Birmingham holds a unique place in the history of the US’ civil rights struggle and the global struggle for human rights. Anybody who lives in the South has to wrestle with issues of race and Attorney Jim Rotch is no exception. His grappling with the legacy of the past and desire to help create a different future led him to write The Birmingham Pledge. Keep reading to find out what this is and what it has to do with Birmingham in June 2020.
The Birmingham Pledge
According to Teaching Tolerance, a program of the Montgomery, Alabama-based Southern Poverty Law Center,
“The Birmingham Pledge is a grassroots effort to recognize the worth of every individual, by making a personal, daily commitment to remove prejudice from our own lives and to treat all people with dignity and respect.”
Before we tell you where the Pledge came from, we wanted to share the actual pledge with you:
I believe that every person has worth as an individual.
I believe that every person is entitled to dignity and respect, regardless of race or color.
I believe that every thought and every act of racial prejudice is harmful; if it is my thought or act, then it is harmful to me as well as others.
Therefore, from this day forward I will strive daily to eliminate racial prejudice from my thoughts and actions.
I will discourage racial prejudice by others at every opportunity.
I will treat all people with dignity and respect; and I will strive daily to honor this pledge, knowing that the world will be a better place because of my effort.
The origins of The Birmingham Pledge
According to This is Alabama, attorney Jim Rotch first started thinking about race when an African-American boy joined his Little League baseball team in Ft. Payne, Alabama, back in the 1940s. While the boy was allowed to be on the team, he couldn’t play in the games.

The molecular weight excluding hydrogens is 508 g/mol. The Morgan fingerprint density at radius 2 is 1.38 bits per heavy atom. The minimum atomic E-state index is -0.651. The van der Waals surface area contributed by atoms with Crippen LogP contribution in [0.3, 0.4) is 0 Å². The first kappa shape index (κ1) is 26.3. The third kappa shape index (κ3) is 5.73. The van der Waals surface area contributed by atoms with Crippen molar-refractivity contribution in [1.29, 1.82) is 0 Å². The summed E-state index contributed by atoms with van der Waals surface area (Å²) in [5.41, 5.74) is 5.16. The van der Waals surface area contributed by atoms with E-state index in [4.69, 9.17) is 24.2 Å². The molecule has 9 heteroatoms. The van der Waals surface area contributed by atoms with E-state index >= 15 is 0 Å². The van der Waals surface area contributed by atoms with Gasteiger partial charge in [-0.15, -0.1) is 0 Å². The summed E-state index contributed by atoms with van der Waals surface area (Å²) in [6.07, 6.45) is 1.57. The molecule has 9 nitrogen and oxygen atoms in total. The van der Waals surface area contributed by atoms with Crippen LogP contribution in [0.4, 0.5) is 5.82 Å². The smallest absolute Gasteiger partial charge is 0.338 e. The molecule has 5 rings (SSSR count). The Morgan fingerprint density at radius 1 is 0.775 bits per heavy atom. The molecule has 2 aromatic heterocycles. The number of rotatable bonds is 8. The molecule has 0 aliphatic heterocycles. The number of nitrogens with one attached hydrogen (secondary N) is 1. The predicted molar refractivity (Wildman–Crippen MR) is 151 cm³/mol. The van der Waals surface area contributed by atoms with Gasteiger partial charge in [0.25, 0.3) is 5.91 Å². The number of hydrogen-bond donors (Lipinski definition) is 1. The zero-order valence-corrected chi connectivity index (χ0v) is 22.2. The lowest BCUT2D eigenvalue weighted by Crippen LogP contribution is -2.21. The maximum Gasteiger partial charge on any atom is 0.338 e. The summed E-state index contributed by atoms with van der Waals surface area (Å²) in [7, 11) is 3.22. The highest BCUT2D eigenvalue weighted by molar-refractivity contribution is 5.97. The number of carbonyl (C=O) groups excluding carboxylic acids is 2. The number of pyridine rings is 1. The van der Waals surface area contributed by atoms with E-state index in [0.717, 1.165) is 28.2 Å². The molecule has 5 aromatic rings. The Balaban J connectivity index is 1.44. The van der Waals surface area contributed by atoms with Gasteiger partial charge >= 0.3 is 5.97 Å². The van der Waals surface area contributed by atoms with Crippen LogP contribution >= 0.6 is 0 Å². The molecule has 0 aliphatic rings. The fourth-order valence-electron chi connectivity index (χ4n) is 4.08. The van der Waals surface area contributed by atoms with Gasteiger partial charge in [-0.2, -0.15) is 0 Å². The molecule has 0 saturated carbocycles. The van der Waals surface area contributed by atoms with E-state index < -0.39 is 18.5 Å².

This early experience planted the seed of the desire to do something to address racial prejudice. With today’s calls for social justice and the dismantling of the systems of racism, it’s important to remember that this was an important first step along the journey—simply getting white people to see people of color as humans worthy of dignity and respect.
This passion led Rotch to UVA law school, then to a career in law here in Birmingham. Colleagues encouraged him to get involved in the community, and he participated in the 1991-92 class of Leadership Birmingham.
New friends meant new learning about Birmingham’s racial past, followed by involvement with the Community Affairs Committee (CAC), a group he co-chaired in 1997 with African-American attorney Louis Willie III.
In 1997, Rotch went to a Leadership Alabama retreat in Mobile where the focus was on education. Bill Smith of Royal Cup Coffee gave a presentation and the organizers said their next meeting, in Birmingham, would focus on diversity.
On the drive home, inspiration struck and what became The Birmingham Pledge came to him as a personal credo.
The Pledge heard ’round the world
Encouraged by Willie and the other members of the CAC to share The Birmingham Pledge, Rotch did so at the 1998 annual MLK Unity Breakfast. Soon, it took on a life of its own and has been signed by people across the globe.
Here are just a few of the more famous people who have signed the pledge:
“[South African] Anglican Archbishop Desmond Tutu and former South African prime minister F. W. DeKlerk, former President Bill Clinton and Senator Hillary Rodham Clinton, Birmingham bombing survivor Carolyn McKinstry, author Harper Lee, General Colin L. Powell, [former Alabama] Governor Bob Riley, and many others.”Encyclopedia of Alabama
You can sign the pledge too
If you’d like take this first but important step toward making change happen, you can sign the pledge today.